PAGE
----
Staffing firms and their clients: Who is the employer?

The Affordable Care Act (ACA), with its so-called “play or pay” penalties under the employer mandate, has some businesses deciding not to increase their permanent workforce. Large employers must offer group health insurance to their full-time employees or pay a penalty. That has many employers turning to staffing agencies as a cost-saving solution.

“Generally, staffing firms offer lower benefits for the temporary workers placed with clients as compared to a business’s permanent employees,” says Jules S. Henshell, of counsel at Semanoff Ormsby Greenberg & Torchia, LLC.

Smart Business spoke with Henshell about the employer mandate and the use of staffing agencies.

What is the employer mandate?

The ACA added Section 4980H to the IRS Code to require applicable large employers to either offer their full-time employees, including full-time equivalent employees (FTEs), affordable, minimum essential health coverage or pay a penalty. For 2015, employers with at least 100 FTEs are subject to this so-called pay or play mandate. In 2016, the mandate becomes effective for employers with at least 50 FTEs.

For 2015, an employer that fails to offer minimum essential coverage must pay a penalty of $2,000 per year for each full-time employee minus the first 80 if any full-time employee receives a tax credit to purchase health insurance through a health care exchange. Beginning in 2016, the penalty is based upon the number of full-time employees minus 30.

An employer may be liable for a penalty of $3,000 annually for each full-time employee who receives a tax credit because the employer does not offer coverage that is affordable or fails to provide minimum value.

How can staffing agencies help business owners comply with the ACA, contain costs and avoid penalties?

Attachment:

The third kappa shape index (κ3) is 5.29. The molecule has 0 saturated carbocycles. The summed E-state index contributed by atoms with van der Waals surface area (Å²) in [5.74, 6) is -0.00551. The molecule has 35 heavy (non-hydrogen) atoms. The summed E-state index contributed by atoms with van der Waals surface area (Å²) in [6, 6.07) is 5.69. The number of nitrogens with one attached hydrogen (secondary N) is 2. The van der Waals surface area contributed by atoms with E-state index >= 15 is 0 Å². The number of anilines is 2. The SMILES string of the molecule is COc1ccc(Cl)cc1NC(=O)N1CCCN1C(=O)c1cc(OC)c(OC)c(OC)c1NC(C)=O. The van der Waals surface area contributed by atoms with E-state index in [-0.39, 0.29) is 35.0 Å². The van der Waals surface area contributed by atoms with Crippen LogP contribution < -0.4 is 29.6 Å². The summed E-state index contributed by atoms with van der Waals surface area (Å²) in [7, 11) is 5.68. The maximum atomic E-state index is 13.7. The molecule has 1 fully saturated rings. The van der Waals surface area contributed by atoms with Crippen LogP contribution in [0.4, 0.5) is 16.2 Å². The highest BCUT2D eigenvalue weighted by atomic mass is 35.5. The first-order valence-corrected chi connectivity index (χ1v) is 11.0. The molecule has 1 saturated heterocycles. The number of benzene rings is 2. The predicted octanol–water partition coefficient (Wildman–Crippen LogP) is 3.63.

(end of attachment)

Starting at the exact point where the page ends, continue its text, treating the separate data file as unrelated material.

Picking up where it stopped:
If a business uses temporary workers from a staffing agency, it can get work done without increasing its FTE count. If the business is close to the threshold for becoming a large employer, using a varying number of temporary workers hired through staffing agencies can save benefit costs. A small business with fewer than 25 FTEs could bring in temporary workers as needed, remain below the employee threshold and thereby maintain eligibility for health care tax credits under the ACA.

By using a temp-to-perm hiring plan, businesses can delay the cost of providing health insurance. The staffing agency supplies qualified candidates. If they don’t work out, the client can request another worker from the staffing agency without having to go through the firing process.

Is the staffing agency responsible for the ACA pay or play obligations?

The determination of who is the employer is complicated in a scenario in which a business retains the services of temporary and contract workers through a third-party staffing agency. The operating premise of the staffing industry has been that a staffing firm is the employer of the workers it assigns to clients for the purpose of tax and benefits laws.

It remains to be seen, however, whether the ACA’s shared responsibility requirements will impact which entity is deemed to be the common law employer and subject to the employer mandate penalty. That determination requires a case-by-case factual analysis. There are some 20 factors that are considered by the IRS. Those factors address what entity has behavioral, financial and legal control over a worker. The fact that a staffing contract designates which party is the employer is not dispositive of the issue, according to the IRS.

How can businesses using staffing agencies limit their risk under the ACA?

Together with counsel, businesses should review their staffing agreements, operations and financial arrangements and determine who is likely to be deemed the employer under the common law test. Businesses and staffing firms should each assess internal compliance with the ACA employer mandate by reviewing health insurance coverage, correctly tracking employee hours and accurately identifying new workers as variable hour, part-time, seasonal or full-time. Also, review and revise all staffing agreements to promote the reliability of representations that the staffing firm is the employer and it will provide adequate offers of health coverage where required by the ACA as well as indemnification of the business client.

Insights Legal Affairs is brought to you by Semanoff Ormsby Greenberg & Torchia, LLC